Housing

China's Urban Crisis

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China stands as the primary exhibit of twenty-first-century urbanism. At a time when elite cities in the West barely manage to grow in population, Chinese cities have emerged out of virtually nothing, as hundreds of millions of people have moved from farm to city.  read more »

What Is Social Justice?

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Perhaps no issue more motivates progressive activists than social justice. Good intentions may motivate the social justice warriors, albeit sometimes sprinkled with a dollop of self-hatred. But good intentions do not necessarily produce good results. Indeed, often the policies favored by progressive idealists hinder the economic and social progress of the very people they seek to rescue.  read more »

Obstacle Course

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I was in Atlanta last month and was encouraged to poke around by the people who invited me. For my entire life the greater Atlanta metroplex has grown in population, geographic size, economic importance, and cultural relevance. As the locals like to remind everyone, Hartsfield-Jackson is the busiest airport in North America. Half the people I went to school with in New Jersey in the 70s and 80s migrated to places like Atlanta for all the usual reasons.  read more »

The New Shame of Our Cities

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A metropolitan economy, if it is working well, is constantly transforming many poor people into middle-class people, many illiterates into skilled people, many greenhorns into competent citizens. . . . Cities don’t lure the middle class. They create it.
—Jane Jacobs  read more »

Europe’s Overlooked Suburbs: Key to EU Election?

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In the run-up to the elections for the European Parliament, The Economist magazine suggests that the old political divisions no longer apply (“Between somewhere and anywhere: The politics of suburbia in Europe,” May 11, 2019). As the chaos of a British Parliament is unable to meet its self-defined Brexit deadline, The Economist observes that “Culture wars have taken hold of European politics and eclipsed the old left-versus-right distinction,” suggesting that the traditional majority social democrats and Christian democrats could find themselves outnumbered after the election:  read more »

Densification Efforts Like SB50 Are The Wrong Fix To California’s Housing Problem

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For decades California’s regulatory and tax policies have undermined our middle class, driving millions out of this most favored state. Perhaps nowhere is this clearer than in a drive that seeks to destroy the single-family neighborhoods preferred by the state’s middle-income households.  read more »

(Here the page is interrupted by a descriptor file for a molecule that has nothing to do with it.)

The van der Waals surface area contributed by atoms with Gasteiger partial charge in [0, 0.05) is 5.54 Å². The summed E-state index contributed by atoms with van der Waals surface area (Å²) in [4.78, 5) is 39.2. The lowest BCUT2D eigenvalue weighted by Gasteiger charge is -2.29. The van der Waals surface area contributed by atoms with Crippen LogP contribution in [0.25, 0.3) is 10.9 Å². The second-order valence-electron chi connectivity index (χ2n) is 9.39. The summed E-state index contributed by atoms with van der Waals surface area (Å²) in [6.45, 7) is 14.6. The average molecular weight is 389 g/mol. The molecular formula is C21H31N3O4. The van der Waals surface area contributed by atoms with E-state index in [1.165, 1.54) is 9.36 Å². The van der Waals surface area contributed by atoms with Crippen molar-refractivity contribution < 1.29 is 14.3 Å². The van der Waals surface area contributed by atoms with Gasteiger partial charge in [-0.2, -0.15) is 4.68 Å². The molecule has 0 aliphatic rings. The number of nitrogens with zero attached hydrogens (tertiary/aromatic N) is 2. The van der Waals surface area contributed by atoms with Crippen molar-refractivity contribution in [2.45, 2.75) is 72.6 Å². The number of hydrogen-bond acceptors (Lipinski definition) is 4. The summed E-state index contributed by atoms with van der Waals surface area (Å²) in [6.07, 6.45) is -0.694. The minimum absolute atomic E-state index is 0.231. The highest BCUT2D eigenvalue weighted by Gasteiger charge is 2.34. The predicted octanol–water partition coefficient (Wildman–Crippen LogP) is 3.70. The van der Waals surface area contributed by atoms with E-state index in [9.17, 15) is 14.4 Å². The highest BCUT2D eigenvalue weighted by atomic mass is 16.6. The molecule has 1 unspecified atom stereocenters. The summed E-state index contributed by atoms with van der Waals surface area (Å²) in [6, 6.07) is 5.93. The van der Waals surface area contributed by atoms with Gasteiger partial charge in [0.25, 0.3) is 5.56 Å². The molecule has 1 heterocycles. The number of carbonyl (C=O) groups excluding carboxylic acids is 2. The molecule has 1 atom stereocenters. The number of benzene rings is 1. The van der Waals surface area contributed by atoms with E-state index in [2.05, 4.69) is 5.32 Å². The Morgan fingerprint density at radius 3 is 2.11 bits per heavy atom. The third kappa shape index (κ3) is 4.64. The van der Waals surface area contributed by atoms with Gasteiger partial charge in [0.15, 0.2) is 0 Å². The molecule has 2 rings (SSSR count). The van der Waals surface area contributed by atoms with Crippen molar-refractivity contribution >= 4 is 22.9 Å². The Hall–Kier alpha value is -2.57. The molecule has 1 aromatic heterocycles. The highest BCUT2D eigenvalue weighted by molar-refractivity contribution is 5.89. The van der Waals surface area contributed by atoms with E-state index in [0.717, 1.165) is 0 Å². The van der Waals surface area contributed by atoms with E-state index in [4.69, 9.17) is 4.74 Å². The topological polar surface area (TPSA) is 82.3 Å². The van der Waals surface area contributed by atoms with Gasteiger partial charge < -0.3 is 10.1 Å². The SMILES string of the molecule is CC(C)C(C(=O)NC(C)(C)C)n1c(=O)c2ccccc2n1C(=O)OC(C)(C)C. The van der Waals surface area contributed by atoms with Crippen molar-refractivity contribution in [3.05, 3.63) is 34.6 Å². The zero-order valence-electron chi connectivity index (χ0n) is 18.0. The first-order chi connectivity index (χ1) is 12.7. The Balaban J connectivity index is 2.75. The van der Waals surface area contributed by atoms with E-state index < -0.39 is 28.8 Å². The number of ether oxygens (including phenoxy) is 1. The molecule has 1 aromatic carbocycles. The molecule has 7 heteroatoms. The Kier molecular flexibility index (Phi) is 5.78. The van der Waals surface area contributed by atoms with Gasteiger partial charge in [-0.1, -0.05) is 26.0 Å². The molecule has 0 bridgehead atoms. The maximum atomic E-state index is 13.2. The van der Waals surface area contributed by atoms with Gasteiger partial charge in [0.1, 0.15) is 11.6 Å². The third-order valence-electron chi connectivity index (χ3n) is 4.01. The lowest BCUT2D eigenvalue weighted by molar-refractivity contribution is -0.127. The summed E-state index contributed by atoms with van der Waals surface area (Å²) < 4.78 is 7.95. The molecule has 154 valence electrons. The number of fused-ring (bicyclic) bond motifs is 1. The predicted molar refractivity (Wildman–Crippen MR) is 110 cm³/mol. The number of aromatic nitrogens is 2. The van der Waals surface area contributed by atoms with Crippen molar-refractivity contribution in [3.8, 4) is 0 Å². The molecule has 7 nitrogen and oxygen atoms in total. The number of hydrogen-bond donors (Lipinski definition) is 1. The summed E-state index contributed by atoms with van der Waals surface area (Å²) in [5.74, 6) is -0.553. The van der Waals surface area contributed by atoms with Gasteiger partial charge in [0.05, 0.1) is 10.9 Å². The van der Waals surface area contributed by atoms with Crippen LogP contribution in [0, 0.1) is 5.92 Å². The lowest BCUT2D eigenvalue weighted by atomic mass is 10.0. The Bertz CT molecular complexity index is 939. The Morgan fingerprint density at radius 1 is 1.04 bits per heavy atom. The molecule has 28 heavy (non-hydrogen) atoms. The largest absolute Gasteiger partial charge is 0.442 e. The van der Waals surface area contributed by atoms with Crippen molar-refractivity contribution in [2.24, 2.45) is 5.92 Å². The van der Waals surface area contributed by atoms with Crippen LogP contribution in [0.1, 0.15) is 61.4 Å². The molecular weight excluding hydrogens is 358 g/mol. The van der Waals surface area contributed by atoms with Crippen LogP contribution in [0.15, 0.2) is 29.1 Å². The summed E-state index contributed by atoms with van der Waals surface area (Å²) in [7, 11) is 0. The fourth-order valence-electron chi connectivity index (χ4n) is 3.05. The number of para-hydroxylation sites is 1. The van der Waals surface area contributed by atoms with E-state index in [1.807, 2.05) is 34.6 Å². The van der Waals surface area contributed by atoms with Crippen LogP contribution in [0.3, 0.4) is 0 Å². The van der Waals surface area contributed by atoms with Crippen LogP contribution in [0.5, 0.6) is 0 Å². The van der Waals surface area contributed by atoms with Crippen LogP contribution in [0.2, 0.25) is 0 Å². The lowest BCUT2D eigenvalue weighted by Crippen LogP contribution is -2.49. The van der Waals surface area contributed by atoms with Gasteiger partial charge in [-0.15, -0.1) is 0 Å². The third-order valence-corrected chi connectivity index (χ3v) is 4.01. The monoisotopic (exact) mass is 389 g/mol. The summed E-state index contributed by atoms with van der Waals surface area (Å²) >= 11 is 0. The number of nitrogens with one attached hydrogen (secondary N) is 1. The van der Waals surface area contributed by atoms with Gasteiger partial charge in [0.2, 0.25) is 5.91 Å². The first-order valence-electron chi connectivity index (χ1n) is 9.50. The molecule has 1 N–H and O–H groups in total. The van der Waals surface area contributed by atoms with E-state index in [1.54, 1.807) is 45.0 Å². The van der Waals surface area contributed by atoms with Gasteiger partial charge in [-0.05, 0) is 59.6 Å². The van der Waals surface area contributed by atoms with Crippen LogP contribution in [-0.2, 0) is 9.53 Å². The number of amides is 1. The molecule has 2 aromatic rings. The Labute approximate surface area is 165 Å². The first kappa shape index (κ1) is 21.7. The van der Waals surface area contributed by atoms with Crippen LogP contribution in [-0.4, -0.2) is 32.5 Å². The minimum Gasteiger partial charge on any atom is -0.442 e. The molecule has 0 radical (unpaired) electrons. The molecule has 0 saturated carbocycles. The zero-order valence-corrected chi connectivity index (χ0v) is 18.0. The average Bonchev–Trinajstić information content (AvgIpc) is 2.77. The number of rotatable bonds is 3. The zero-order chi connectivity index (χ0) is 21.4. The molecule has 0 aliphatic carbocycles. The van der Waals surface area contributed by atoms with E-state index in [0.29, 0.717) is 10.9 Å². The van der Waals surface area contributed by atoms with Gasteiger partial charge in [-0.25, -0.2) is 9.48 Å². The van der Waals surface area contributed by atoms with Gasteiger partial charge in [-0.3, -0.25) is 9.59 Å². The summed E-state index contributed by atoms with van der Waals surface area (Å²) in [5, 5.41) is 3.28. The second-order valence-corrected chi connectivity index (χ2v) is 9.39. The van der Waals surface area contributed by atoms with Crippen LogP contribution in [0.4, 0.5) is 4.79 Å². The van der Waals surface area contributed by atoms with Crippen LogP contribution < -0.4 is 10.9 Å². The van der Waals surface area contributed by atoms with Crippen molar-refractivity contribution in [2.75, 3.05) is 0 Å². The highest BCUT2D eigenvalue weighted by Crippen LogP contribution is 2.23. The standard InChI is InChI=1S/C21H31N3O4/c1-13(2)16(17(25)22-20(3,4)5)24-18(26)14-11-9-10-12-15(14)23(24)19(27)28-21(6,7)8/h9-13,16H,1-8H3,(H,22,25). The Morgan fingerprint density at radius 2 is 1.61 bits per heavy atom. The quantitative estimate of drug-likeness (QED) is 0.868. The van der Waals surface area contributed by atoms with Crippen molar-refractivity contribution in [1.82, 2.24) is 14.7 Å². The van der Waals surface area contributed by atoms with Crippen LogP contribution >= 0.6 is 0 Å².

The Once-Lucky Country

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Few places on earth are better suited for middle-class prosperity than Australia. From early in its history, when it was a refuge for British convicts, the vast, resource-rich country has provided an ideal environment for upward mobility, from the pioneering ranches of the nineteenth century to the middle-class suburbs of the late twentieth. Journalist Donald Horne described Australia in 1964 as “a lucky country run mainly by second-rate people who share its luck.”  read more »

Our Suicidal Elites

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The French nobility, observed Tocqueville in The Ancien Regime and The Revolution, supported many of the writers whose essays and observations ended up threatening “their own rights and even their existence.” Today we see much the same farce repeated, as the world’s richest people line up behind causes that, in the end, could relieve them of their fortunes, if not their heads.  read more »

Denver’s Subsidized Housing Scheme Gets It Wrong On Affordability

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Thanks to an urban-growth boundary, Denver has a housing affordability problem. Apartment rents have increased by 65 percent in the last decade, while the nationwide cost of living in that time rose by just 18 percent and rents nationwide increased by an average of 28 percent.  read more »

Clippers Offer A Better Model For SoCal Than The Lakers

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This year’s basketball season, with the collapse of the Lakers and the surprising rise of the Clippers, poses a metaphor for the region. On the one hand, there’s the Laker obsession with the “star system” and impressing outsiders, notably on the East Coast. The Clipper model, reflecting a culture of hard work and teamwork, relies not only on celebrity but the raising of often obscure people into prominence.  read more »